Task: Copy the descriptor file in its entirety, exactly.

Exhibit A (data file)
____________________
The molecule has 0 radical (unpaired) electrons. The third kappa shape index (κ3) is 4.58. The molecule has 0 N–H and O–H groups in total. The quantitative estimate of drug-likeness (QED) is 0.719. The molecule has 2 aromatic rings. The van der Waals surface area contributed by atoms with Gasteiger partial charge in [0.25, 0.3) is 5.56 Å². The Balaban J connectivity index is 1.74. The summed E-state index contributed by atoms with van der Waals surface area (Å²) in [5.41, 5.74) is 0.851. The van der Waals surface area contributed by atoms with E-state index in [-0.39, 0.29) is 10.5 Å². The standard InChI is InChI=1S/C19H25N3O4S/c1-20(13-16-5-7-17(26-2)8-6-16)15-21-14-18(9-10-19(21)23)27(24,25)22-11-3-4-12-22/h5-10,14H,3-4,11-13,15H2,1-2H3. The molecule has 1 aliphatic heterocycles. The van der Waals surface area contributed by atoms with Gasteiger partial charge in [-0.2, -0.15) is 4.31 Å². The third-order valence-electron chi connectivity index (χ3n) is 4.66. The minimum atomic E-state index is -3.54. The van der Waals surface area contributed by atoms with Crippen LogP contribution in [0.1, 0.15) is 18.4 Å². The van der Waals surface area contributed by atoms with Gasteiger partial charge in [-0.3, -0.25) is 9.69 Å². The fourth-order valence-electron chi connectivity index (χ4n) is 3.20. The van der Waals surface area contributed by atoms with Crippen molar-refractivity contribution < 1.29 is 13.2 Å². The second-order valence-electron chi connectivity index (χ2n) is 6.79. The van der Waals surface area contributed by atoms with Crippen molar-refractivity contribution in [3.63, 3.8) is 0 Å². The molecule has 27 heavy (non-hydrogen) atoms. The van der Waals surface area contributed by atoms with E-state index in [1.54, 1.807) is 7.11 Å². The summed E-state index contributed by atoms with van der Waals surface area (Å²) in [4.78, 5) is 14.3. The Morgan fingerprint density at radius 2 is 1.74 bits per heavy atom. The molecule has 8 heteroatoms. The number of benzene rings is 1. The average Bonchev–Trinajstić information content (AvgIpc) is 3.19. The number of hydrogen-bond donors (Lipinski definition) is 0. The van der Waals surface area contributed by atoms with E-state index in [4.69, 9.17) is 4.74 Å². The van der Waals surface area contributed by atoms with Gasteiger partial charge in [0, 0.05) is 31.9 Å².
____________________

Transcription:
The molecule has 0 radical (unpaired) electrons. The third kappa shape index (κ3) is 4.58. The molecule has 0 N–H and O–H groups in total. The quantitative estimate of drug-likeness (QED) is 0.719. The molecule has 2 aromatic rings. The van der Waals surface area contributed by atoms with Gasteiger partial charge in [0.25, 0.3) is 5.56 Å². The Balaban J connectivity index is 1.74. The summed E-state index contributed by atoms with van der Waals surface area (Å²) in [5.41, 5.74) is 0.851. The van der Waals surface area contributed by atoms with E-state index in [-0.39, 0.29) is 10.5 Å². The standard InChI is InChI=1S/C19H25N3O4S/c1-20(13-16-5-7-17(26-2)8-6-16)15-21-14-18(9-10-19(21)23)27(24,25)22-11-3-4-12-22/h5-10,14H,3-4,11-13,15H2,1-2H3. The molecule has 1 aliphatic heterocycles. The van der Waals surface area contributed by atoms with Gasteiger partial charge in [-0.2, -0.15) is 4.31 Å². The third-order valence-electron chi connectivity index (χ3n) is 4.66. The minimum atomic E-state index is -3.54. The van der Waals surface area contributed by atoms with Crippen LogP contribution in [0.1, 0.15) is 18.4 Å². The van der Waals surface area contributed by atoms with Gasteiger partial charge in [-0.3, -0.25) is 9.69 Å². The fourth-order valence-electron chi connectivity index (χ4n) is 3.20. The van der Waals surface area contributed by atoms with Crippen molar-refractivity contribution < 1.29 is 13.2 Å². The second-order valence-electron chi connectivity index (χ2n) is 6.79. The van der Waals surface area contributed by atoms with Crippen molar-refractivity contribution in [3.63, 3.8) is 0 Å². The molecule has 27 heavy (non-hydrogen) atoms. The van der Waals surface area contributed by atoms with E-state index in [1.54, 1.807) is 7.11 Å². The summed E-state index contributed by atoms with van der Waals surface area (Å²) in [4.78, 5) is 14.3. The Morgan fingerprint density at radius 2 is 1.74 bits per heavy atom. The molecule has 8 heteroatoms. The number of benzene rings is 1. The average Bonchev–Trinajstić information content (AvgIpc) is 3.19. The number of hydrogen-bond donors (Lipinski definition) is 0. The van der Waals surface area contributed by atoms with E-state index in [4.69, 9.17) is 4.74 Å². The van der Waals surface area contributed by atoms with Gasteiger partial charge in [0, 0.05) is 31.9 Å².